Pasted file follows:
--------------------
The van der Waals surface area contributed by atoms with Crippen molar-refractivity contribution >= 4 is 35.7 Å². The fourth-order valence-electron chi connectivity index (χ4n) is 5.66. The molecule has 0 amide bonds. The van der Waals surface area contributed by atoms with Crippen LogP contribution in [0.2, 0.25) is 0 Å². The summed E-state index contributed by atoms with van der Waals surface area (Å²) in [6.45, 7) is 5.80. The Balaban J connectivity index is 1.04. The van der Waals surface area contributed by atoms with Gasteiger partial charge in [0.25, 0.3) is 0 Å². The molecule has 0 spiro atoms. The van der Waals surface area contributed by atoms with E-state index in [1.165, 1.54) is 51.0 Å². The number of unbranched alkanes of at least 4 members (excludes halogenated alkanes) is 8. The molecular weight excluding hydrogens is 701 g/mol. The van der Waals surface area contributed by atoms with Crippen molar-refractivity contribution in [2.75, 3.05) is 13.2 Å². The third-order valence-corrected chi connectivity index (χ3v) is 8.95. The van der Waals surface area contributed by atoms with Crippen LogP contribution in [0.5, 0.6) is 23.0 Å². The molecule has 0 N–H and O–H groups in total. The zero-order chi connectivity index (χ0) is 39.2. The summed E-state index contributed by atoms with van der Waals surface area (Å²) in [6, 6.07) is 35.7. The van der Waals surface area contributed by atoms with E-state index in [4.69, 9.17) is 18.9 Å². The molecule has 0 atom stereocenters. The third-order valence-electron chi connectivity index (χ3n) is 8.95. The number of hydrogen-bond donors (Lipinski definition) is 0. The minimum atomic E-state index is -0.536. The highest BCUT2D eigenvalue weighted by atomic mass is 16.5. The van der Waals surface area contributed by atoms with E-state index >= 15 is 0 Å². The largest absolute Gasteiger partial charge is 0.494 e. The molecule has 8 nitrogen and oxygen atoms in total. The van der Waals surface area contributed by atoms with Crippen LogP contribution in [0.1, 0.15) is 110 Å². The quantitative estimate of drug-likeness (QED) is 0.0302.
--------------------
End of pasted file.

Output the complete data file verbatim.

The van der Waals surface area contributed by atoms with Crippen molar-refractivity contribution >= 4 is 35.7 Å². The fourth-order valence-electron chi connectivity index (χ4n) is 5.66. The molecule has 0 amide bonds. The van der Waals surface area contributed by atoms with Crippen LogP contribution in [0.2, 0.25) is 0 Å². The summed E-state index contributed by atoms with van der Waals surface area (Å²) in [6.45, 7) is 5.80. The Balaban J connectivity index is 1.04. The van der Waals surface area contributed by atoms with Gasteiger partial charge in [0.25, 0.3) is 0 Å². The molecule has 0 spiro atoms. The van der Waals surface area contributed by atoms with E-state index in [1.165, 1.54) is 51.0 Å². The number of unbranched alkanes of at least 4 members (excludes halogenated alkanes) is 8. The molecular weight excluding hydrogens is 701 g/mol. The van der Waals surface area contributed by atoms with Crippen molar-refractivity contribution in [2.75, 3.05) is 13.2 Å². The third-order valence-corrected chi connectivity index (χ3v) is 8.95. The van der Waals surface area contributed by atoms with Crippen LogP contribution in [0.5, 0.6) is 23.0 Å². The molecule has 0 N–H and O–H groups in total. The zero-order chi connectivity index (χ0) is 39.2. The summed E-state index contributed by atoms with van der Waals surface area (Å²) in [6, 6.07) is 35.7. The van der Waals surface area contributed by atoms with E-state index in [4.69, 9.17) is 18.9 Å². The molecule has 0 atom stereocenters. The third-order valence-electron chi connectivity index (χ3n) is 8.95. The number of hydrogen-bond donors (Lipinski definition) is 0. The minimum atomic E-state index is -0.536. The highest BCUT2D eigenvalue weighted by atomic mass is 16.5. The van der Waals surface area contributed by atoms with E-state index >= 15 is 0 Å². The largest absolute Gasteiger partial charge is 0.494 e. The molecule has 8 nitrogen and oxygen atoms in total. The van der Waals surface area contributed by atoms with Crippen LogP contribution in [0.1, 0.15) is 110 Å². The quantitative estimate of drug-likeness (QED) is 0.0302.